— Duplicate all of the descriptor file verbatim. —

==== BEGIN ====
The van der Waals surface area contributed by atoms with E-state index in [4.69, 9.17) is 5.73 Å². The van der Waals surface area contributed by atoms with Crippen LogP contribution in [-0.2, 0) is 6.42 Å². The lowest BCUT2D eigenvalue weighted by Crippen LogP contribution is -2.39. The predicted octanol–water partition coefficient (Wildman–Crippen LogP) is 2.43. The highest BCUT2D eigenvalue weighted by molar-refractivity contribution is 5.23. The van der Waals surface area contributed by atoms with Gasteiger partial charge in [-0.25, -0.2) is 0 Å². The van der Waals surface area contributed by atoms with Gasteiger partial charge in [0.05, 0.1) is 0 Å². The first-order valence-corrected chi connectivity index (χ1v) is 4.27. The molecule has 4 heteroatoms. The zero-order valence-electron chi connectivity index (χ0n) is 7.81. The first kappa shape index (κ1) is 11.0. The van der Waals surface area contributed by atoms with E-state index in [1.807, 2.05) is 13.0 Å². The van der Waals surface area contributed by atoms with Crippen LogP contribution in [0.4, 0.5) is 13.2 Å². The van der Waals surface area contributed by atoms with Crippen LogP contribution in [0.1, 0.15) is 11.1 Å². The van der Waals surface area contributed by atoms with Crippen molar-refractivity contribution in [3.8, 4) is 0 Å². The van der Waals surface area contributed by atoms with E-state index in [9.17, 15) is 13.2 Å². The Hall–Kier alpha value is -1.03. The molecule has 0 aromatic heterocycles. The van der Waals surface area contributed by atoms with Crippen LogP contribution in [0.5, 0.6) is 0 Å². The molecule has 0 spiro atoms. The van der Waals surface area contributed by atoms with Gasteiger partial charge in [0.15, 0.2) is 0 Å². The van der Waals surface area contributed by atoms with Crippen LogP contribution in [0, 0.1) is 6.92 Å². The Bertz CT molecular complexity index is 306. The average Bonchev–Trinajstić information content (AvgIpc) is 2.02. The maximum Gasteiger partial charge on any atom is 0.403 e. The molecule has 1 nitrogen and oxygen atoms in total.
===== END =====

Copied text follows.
The van der Waals surface area contributed by atoms with E-state index in [4.69, 9.17) is 5.73 Å². The van der Waals surface area contributed by atoms with Crippen LogP contribution in [-0.2, 0) is 6.42 Å². The lowest BCUT2D eigenvalue weighted by Crippen LogP contribution is -2.39. The predicted octanol–water partition coefficient (Wildman–Crippen LogP) is 2.43. The highest BCUT2D eigenvalue weighted by molar-refractivity contribution is 5.23. The van der Waals surface area contributed by atoms with Gasteiger partial charge in [-0.25, -0.2) is 0 Å². The van der Waals surface area contributed by atoms with Gasteiger partial charge in [0.05, 0.1) is 0 Å². The first-order valence-corrected chi connectivity index (χ1v) is 4.27. The molecule has 4 heteroatoms. The zero-order valence-electron chi connectivity index (χ0n) is 7.81. The first kappa shape index (κ1) is 11.0. The van der Waals surface area contributed by atoms with E-state index in [1.807, 2.05) is 13.0 Å². The van der Waals surface area contributed by atoms with Crippen LogP contribution in [0.4, 0.5) is 13.2 Å². The van der Waals surface area contributed by atoms with Crippen LogP contribution in [0.1, 0.15) is 11.1 Å². The van der Waals surface area contributed by atoms with Crippen molar-refractivity contribution in [3.8, 4) is 0 Å². The van der Waals surface area contributed by atoms with E-state index in [9.17, 15) is 13.2 Å². The Hall–Kier alpha value is -1.03. The molecule has 0 aromatic heterocycles. The van der Waals surface area contributed by atoms with Crippen LogP contribution in [0.5, 0.6) is 0 Å². The molecule has 0 spiro atoms. The van der Waals surface area contributed by atoms with Gasteiger partial charge in [0.15, 0.2) is 0 Å². The van der Waals surface area contributed by atoms with Crippen LogP contribution in [0, 0.1) is 6.92 Å². The Bertz CT molecular complexity index is 306. The average Bonchev–Trinajstić information content (AvgIpc) is 2.02. The maximum Gasteiger partial charge on any atom is 0.403 e. The molecule has 1 nitrogen and oxygen atoms in total.